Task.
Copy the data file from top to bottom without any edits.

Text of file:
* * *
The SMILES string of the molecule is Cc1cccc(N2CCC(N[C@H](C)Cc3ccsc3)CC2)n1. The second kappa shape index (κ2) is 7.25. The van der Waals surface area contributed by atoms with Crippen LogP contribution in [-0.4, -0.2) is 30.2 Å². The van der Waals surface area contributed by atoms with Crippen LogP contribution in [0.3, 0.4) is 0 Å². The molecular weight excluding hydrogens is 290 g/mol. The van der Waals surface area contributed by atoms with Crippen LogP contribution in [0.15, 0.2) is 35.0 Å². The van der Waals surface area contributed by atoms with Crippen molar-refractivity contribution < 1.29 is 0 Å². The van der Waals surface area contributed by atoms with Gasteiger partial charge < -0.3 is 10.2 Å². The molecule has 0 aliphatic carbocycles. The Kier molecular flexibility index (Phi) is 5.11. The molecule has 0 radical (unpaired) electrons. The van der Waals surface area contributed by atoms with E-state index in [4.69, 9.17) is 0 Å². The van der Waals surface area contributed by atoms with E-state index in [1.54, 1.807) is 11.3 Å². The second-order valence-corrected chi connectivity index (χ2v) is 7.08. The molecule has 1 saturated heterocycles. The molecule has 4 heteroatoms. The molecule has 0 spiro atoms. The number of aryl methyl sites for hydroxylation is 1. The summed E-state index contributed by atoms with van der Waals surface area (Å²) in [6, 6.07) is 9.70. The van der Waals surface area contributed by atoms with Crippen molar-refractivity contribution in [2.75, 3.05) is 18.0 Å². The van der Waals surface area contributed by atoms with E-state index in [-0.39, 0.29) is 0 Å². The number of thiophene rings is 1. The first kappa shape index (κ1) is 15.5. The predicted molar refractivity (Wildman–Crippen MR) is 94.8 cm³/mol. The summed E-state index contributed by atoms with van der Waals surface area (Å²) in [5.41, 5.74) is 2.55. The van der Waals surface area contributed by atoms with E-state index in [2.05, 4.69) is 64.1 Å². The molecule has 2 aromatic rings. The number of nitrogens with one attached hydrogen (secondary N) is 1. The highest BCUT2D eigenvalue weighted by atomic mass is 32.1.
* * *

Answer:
The SMILES string of the molecule is Cc1cccc(N2CCC(N[C@H](C)Cc3ccsc3)CC2)n1. The second kappa shape index (κ2) is 7.25. The van der Waals surface area contributed by atoms with Crippen LogP contribution in [-0.4, -0.2) is 30.2 Å². The van der Waals surface area contributed by atoms with Crippen LogP contribution in [0.3, 0.4) is 0 Å². The molecular weight excluding hydrogens is 290 g/mol. The van der Waals surface area contributed by atoms with Crippen LogP contribution in [0.15, 0.2) is 35.0 Å². The van der Waals surface area contributed by atoms with Crippen molar-refractivity contribution < 1.29 is 0 Å². The van der Waals surface area contributed by atoms with Gasteiger partial charge < -0.3 is 10.2 Å². The molecule has 0 aliphatic carbocycles. The Kier molecular flexibility index (Phi) is 5.11. The molecule has 0 radical (unpaired) electrons. The van der Waals surface area contributed by atoms with E-state index in [4.69, 9.17) is 0 Å². The van der Waals surface area contributed by atoms with E-state index in [1.54, 1.807) is 11.3 Å². The second-order valence-corrected chi connectivity index (χ2v) is 7.08. The molecule has 1 saturated heterocycles. The molecule has 4 heteroatoms. The molecule has 0 spiro atoms. The number of aryl methyl sites for hydroxylation is 1. The summed E-state index contributed by atoms with van der Waals surface area (Å²) in [6, 6.07) is 9.70. The van der Waals surface area contributed by atoms with Crippen molar-refractivity contribution in [2.75, 3.05) is 18.0 Å². The van der Waals surface area contributed by atoms with E-state index in [-0.39, 0.29) is 0 Å². The number of thiophene rings is 1. The first kappa shape index (κ1) is 15.5. The predicted molar refractivity (Wildman–Crippen MR) is 94.8 cm³/mol. The summed E-state index contributed by atoms with van der Waals surface area (Å²) in [5.41, 5.74) is 2.55. The van der Waals surface area contributed by atoms with E-state index in [2.05, 4.69) is 64.1 Å². The molecule has 2 aromatic rings. The number of nitrogens with one attached hydrogen (secondary N) is 1. The highest BCUT2D eigenvalue weighted by atomic mass is 32.1.